Honeybees (Apis mellifera)
Most people are familiar with honeybees as the colonies of these bees are found across the globe except for Antarctica. Naturally, Western Bees, Apis mellifera occurs in Middle East, Europe, and Africa, but most of the countries import it to pollinate the crop plants and honey production.
If you’ve been frequently touring gardens then you’ll easily recognize these bees from its golden brown and black abdominal stripes. And the one you see is the non-reproductive female workers. These bees fed a regular diet of nectar and pollen from the rich blooming flowers.
Normally, artificial hives are the home to these honeybees which is looked after professional and expert beekeepers. And even if you realize that there is no beekeeper in your neighborhood, you may still witness these bees as they flew miles away to find what they are in search of.
And the fact about honeybee is that there’s only one queen in each colony which makes rest of the bees a worker. Unlike other animals, honeybee can’t hurt you more than once. And that’s because when she sting, it's attached to their digestive tract and abdomen remains with the victim. But that literally brings a tear to your eyes.
Bumblebees (Genus: Bombus)
Talking about Bumblebees, most of you have seen these large furry bees, wrapped in a thick yellow and black hair in your lawn or backyard, but you exactly don’t know which bees they are.
And of course for a reason, because their size ranges from half an inch to full inch length and since it looks more like, carpenter bees, it’s definitely confusing.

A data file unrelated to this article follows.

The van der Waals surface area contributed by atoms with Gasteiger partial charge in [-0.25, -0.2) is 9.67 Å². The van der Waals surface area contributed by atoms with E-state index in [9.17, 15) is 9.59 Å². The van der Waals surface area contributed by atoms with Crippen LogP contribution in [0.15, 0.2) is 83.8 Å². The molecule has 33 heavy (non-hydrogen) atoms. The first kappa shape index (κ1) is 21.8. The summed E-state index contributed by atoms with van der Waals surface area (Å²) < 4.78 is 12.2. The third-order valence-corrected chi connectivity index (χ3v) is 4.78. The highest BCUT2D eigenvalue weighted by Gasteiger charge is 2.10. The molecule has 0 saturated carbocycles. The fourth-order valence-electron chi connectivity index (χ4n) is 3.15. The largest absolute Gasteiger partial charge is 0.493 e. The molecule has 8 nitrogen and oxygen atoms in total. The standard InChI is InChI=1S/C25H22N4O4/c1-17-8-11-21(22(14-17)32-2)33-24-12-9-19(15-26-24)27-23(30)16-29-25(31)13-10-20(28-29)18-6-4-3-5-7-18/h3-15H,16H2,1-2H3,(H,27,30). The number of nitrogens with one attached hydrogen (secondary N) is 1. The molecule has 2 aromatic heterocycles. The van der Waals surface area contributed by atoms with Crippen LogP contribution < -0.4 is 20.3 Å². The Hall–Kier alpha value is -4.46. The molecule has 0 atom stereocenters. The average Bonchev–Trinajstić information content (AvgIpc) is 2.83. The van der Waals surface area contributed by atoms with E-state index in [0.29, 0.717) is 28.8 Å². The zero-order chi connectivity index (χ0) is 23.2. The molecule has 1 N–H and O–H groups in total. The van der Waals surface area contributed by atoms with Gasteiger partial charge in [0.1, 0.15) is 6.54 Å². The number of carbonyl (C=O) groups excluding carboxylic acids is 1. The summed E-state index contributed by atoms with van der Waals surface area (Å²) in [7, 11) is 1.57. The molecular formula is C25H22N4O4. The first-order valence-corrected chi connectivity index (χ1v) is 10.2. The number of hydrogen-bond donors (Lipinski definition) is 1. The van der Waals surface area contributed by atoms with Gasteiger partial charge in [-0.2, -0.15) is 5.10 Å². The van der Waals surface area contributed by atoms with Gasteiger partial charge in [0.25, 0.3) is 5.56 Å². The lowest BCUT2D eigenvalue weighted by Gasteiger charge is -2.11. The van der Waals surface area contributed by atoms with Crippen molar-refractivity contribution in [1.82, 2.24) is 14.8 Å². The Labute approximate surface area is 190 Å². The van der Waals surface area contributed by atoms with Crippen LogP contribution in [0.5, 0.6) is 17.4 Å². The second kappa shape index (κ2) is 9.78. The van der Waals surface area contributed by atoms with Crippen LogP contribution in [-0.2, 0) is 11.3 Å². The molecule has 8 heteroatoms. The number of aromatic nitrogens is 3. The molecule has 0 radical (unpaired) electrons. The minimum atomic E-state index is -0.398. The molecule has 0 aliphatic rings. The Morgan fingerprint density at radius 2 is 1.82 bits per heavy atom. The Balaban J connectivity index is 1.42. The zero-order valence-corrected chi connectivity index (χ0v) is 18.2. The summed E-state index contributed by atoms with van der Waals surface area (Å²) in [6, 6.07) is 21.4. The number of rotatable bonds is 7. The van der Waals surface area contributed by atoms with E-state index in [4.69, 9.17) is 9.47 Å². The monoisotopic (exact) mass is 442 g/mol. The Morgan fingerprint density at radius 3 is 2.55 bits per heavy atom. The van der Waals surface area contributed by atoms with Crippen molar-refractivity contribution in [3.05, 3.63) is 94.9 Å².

But the best way to identify Bumblebees is that they are little smaller than Carpenter bees also their abdomen’s are hairy while carpenter bees don’t. Since the bumble bees are socially adjusted creatures, they live coordinated in large families.
Like honey bee, here too female workers collect the nectars and pollen from thriving flowers to feed themselves and the members of the colony. They use their adapted hind legs armed with corbicula to move the pollen from flowers to their offspring.
The name goes pretty well with these bees because they make a noise while getting into the flower. They make the sound while moving here and there around and inside the flower.
Unlike companion honeybees, bumblebees can sting the victims and survive to tell the scene. They lack barbs in their sting, so she can recover it back again from the flesh of the victim. So don’t mess with bumble bees unless you don’t wanna die out of pain.
Carpenter Bees (Genus Xylocopa)
This one comes with a bad reputation globally. That’s because they have disquieting aggressiveness, but despite their bad manners, these bees are brilliant pollinators and less dangerous than the rest of the bees.
And had it been a little bit bigger, you could’ve used it instead of drill machines because they have an excellent woodworking talent. They excavate their home in porches, eaves and wood decks so if you find a wood dust on your floor then that’s a big indication that you have a guest in your home. So keep checking after the house because if you don’t they might destroy your furniture.